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Prisoners of war, or POWs, were military personnel who had surrendered and were entitled
certain protections under the Geneva and
Conventions. Only lawful combatants were entitled to these
protections. Persons who engaged in combat while not wearing
distinctive insignia visible from a distance; who were not
part of a chain of command
to a legal sovereign; or who did not bear arms openly or abide by
the laws and customs of war, were unlawful
combatants and had no protection under international law. They
generally executed as bandits by both Axis
and Allies if taken
POWs were theoretically entitled to the same rations, medical
and pay as their captors. Enlisted men could be required to
nonmilitary work for pay, but officers
could not be required to work.
Punishment for attempted escape was limited to 30 days solitary
confinement. POWs charged with more serious offenses were entitled
trial by military tribunal in the presence of a neutral observer. This
was usually a representative of a protecting power acting as an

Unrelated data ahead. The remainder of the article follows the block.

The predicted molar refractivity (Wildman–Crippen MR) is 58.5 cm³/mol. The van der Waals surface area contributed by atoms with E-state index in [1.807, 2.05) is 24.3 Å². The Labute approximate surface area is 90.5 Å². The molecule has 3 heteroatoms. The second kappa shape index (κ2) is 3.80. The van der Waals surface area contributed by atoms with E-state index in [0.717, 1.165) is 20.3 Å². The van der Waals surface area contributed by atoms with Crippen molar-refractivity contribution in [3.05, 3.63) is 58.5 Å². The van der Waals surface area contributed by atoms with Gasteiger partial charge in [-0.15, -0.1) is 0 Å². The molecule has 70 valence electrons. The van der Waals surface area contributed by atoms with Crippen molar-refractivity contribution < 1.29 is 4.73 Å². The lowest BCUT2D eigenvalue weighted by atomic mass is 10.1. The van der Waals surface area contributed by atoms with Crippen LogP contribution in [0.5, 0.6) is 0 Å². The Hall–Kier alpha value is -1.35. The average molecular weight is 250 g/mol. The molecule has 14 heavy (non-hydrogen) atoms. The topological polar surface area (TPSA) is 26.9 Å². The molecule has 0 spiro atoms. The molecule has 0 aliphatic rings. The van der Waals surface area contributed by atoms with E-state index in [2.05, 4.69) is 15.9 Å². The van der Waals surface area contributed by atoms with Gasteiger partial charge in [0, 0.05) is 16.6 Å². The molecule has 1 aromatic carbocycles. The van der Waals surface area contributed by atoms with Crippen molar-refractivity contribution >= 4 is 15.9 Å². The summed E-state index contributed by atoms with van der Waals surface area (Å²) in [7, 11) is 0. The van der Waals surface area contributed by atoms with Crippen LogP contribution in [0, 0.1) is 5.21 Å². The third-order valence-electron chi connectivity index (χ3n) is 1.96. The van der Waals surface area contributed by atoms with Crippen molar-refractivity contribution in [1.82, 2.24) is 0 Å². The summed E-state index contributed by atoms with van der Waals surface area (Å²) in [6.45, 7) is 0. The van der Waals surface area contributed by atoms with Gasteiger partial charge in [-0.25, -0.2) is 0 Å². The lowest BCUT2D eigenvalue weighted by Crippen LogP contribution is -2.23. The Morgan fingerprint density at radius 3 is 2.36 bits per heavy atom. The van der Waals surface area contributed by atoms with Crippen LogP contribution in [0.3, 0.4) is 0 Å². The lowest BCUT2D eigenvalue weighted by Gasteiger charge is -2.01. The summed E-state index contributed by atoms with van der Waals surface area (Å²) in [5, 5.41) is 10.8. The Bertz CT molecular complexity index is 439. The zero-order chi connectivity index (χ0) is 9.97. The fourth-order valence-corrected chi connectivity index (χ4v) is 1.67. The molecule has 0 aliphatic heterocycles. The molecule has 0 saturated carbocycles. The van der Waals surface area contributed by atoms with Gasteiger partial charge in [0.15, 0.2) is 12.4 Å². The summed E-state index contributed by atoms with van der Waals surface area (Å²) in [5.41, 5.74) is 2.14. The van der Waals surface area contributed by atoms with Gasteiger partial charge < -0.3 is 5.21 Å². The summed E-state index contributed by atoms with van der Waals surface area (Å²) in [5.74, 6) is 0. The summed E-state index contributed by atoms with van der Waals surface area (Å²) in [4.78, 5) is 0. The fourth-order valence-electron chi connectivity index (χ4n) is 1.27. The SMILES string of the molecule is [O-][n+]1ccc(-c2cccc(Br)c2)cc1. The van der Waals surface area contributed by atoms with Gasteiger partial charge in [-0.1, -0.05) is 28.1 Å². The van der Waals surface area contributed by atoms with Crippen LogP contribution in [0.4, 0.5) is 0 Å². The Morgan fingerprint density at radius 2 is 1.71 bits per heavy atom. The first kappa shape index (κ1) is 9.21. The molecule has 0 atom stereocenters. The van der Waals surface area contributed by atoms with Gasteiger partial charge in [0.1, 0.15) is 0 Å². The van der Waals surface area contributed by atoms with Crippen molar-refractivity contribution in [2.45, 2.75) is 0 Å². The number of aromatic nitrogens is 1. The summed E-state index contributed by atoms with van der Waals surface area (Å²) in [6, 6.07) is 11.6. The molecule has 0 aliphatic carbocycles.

intermediary between the belligerent powers. On
conclusion of hostilities, POWs were required to be repatriated
a reasonable time frame. In practice, these protections were
observed between the
western Allies and the European Axis.
These rules regarding prisoners of war were adopted for both idealistic and realistic reasons. Properly guarding, transporting, and caring for prisoners of war consumed significant resources that might otherwise have been available for military use. Nations that accepted this obligation made a powerful statement that upholding certain basic rules of humanity was important enough even to risk defeat in time of war. However, there were also pragmatic reasons for proper treatment of prisoners, not least of which was the likelihood that mistreatment of prisoners would become known and would deter enemy troops from surrendering. There was also the likelihood that mistreatment of prisoners would provoke retaliation in kind. Prisoners were also potential sources of intelligence, and, to some extent, prisoner labor could replace drafted civilian labor.
It may seem strange that men engaged in the business of killing
other men and destroying their works should be expected to behave
humane manner towards enemy captives. However, the right to
(the opportunity to surrender) established by the Conventions was